The Dunmore Pineapple


The tropical pineapple was first grown in England in the reign of King Charles II, and a painting was made of the royal gardener, John Rose, presenting the first one to the king. Perhaps at that point, the two distinct forms, the pine-apple (cone) and the pineapple (tropical fruit) were merged into a single emblem. London architects of the post-Great-Fire period used the pine-apple freely. †

The Dunmore Pineapple is an 18th century summerhouse building with a giant stone pineapple as its central architectural feature. It is located in Dunmore Park, in Stirlingshire, Scotland, and has been described as one of the United Kingdom’s greatest follies, and ‘the most bizarre building in Scotland’.٭

 Illustration of Dunmore’s Pineapple with the house-houses.

The two-storey building contained a hothouse along the lower front level and was built around the time of 1761 by John Murray, the 4th Earl of Dunmore. The hothouse was used, among other things, for growing pineapples which were considered to be exotic fruit that travellers to the Indies and America would bring back as trophies.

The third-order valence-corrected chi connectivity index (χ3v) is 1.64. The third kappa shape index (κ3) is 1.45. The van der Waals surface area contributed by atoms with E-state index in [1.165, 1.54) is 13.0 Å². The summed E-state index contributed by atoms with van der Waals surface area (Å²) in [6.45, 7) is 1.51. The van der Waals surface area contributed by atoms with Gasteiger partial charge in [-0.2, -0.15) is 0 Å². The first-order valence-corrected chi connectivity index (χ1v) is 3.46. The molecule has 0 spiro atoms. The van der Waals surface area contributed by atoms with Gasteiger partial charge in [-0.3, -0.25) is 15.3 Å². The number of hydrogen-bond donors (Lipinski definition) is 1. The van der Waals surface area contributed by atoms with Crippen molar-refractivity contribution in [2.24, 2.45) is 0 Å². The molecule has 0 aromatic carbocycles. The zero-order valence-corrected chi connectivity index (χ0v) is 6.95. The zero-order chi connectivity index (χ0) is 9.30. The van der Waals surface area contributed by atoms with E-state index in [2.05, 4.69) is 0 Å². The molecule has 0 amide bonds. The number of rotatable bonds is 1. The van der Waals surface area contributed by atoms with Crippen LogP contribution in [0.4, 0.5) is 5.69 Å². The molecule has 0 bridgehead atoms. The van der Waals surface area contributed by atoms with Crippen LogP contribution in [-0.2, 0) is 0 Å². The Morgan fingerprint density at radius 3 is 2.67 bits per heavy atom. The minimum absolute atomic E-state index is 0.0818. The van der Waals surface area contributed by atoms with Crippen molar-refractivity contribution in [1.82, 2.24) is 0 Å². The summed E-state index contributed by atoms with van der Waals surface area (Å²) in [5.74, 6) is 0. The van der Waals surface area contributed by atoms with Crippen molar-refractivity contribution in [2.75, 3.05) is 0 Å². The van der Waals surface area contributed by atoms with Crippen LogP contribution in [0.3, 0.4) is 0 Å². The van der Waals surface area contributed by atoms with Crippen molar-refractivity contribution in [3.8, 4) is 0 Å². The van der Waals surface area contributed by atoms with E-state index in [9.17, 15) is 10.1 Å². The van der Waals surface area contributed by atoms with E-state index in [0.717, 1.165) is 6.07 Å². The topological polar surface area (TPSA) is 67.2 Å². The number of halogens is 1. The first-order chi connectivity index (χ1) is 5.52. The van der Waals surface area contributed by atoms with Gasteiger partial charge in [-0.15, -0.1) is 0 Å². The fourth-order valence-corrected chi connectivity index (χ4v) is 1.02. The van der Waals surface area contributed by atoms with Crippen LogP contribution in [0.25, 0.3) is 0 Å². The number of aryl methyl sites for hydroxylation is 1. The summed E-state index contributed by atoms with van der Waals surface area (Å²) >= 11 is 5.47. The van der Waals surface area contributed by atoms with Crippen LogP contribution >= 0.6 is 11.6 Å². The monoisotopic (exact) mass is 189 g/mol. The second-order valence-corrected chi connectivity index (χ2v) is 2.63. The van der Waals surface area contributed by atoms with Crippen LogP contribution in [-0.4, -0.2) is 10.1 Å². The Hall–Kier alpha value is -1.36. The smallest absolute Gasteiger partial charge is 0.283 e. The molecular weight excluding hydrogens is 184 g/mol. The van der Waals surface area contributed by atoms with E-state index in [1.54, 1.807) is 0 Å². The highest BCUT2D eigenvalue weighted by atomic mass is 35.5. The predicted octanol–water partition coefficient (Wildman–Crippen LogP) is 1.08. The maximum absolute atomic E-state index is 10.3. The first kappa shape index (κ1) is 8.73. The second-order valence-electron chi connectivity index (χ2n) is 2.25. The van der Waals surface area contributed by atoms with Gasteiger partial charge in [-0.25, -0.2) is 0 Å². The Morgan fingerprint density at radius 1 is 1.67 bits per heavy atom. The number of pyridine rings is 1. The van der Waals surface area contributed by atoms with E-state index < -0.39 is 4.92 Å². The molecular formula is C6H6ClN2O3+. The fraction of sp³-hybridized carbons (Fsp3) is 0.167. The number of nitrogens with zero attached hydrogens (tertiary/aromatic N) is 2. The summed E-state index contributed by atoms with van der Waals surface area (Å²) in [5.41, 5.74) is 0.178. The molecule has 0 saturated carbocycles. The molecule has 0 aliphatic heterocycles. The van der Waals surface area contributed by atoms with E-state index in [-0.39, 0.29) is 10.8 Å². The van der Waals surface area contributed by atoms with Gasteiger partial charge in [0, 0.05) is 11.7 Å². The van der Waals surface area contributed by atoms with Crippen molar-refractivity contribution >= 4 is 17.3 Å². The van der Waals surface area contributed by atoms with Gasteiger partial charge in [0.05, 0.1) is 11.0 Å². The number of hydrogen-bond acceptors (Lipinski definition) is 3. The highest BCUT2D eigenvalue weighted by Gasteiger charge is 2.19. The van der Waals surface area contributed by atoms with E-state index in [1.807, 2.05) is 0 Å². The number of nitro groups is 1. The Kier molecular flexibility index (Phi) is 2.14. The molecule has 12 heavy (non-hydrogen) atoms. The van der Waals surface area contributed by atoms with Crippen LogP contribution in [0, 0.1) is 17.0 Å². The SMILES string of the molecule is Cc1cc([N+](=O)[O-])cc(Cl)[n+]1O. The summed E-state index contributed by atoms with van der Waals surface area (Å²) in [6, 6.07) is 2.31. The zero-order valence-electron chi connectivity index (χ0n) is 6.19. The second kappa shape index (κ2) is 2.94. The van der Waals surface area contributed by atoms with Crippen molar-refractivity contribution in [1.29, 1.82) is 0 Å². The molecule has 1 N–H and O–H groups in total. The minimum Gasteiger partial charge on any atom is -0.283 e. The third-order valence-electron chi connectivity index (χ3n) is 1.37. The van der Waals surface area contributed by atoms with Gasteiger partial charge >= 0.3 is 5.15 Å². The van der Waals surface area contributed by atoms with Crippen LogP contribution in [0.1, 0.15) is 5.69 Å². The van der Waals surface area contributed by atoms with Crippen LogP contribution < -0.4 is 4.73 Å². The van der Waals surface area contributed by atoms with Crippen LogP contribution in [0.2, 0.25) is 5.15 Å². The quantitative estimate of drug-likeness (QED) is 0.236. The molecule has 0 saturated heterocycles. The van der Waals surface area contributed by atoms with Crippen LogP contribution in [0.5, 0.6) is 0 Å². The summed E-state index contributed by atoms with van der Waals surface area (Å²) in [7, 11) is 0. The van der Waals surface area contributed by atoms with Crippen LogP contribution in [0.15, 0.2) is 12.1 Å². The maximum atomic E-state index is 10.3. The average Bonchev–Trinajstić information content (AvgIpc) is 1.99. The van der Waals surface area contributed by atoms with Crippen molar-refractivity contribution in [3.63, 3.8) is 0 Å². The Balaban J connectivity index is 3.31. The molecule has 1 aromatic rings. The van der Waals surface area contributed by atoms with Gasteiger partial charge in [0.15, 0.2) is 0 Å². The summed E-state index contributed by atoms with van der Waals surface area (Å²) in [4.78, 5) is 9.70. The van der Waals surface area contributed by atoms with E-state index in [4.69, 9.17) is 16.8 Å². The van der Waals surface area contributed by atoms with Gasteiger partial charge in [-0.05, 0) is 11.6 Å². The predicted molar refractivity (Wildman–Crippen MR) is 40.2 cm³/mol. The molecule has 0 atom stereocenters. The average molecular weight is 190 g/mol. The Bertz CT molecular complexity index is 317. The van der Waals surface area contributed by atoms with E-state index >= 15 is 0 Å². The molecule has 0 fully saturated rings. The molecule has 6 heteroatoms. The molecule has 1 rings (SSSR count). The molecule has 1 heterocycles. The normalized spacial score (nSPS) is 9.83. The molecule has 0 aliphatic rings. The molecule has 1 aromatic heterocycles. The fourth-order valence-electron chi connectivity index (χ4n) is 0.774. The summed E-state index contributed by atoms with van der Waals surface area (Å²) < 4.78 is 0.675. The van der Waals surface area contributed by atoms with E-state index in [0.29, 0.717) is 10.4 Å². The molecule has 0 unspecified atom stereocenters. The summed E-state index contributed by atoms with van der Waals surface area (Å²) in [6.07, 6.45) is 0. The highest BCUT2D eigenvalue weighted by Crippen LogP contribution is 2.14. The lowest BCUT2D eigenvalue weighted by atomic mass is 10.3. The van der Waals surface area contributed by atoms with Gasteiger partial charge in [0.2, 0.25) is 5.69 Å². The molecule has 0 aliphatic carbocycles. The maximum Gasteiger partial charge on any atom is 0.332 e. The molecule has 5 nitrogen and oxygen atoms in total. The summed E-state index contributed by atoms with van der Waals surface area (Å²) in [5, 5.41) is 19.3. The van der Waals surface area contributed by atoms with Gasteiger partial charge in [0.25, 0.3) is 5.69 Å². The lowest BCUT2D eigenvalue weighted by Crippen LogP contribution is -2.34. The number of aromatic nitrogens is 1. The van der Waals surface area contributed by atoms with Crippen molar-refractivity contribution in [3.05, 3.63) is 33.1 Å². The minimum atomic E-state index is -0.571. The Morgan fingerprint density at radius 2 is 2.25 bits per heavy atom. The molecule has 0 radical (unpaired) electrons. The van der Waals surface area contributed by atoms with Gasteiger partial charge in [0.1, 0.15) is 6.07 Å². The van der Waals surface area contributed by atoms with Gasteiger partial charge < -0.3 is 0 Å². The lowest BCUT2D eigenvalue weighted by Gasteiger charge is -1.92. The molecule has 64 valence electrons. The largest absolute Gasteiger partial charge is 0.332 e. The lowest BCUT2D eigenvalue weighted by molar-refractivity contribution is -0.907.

Built into a hill, from each side they appear to be on ground level. The south side (as depicted by Barbara Jones) had the hothouses lining the edge of the building, backing on to the walled orchard and gardens. The north side (as depicted by Ed Kluz) has the top of the Pineapple folly.


 South Elevation of the Dunmore Pineapple by Barbara Jones.

The pineapple is around 14 metres high and is intricately carved in stone to form an elaborate cupola on top of an octagonal pavilion. Conventional architraves put out shoots and end as stone-shaped ‘prickly leaves’. According to its intended purpose as a hothouse, the walls are of double construction with a cavity for the circulation of hot air for the old greenhouses.


 North Elevation of the Dunmore Pineapple by Ed Kluz.

Sacred Architecture of London by Nigel Pennick, 2012. 9781904658627
The Pineapple: King of Fruits by Francesca Beauman 2006 p117 9780099469445
٭ Collins Encyclopaedia of Scotland – p22, 2000 9780007103539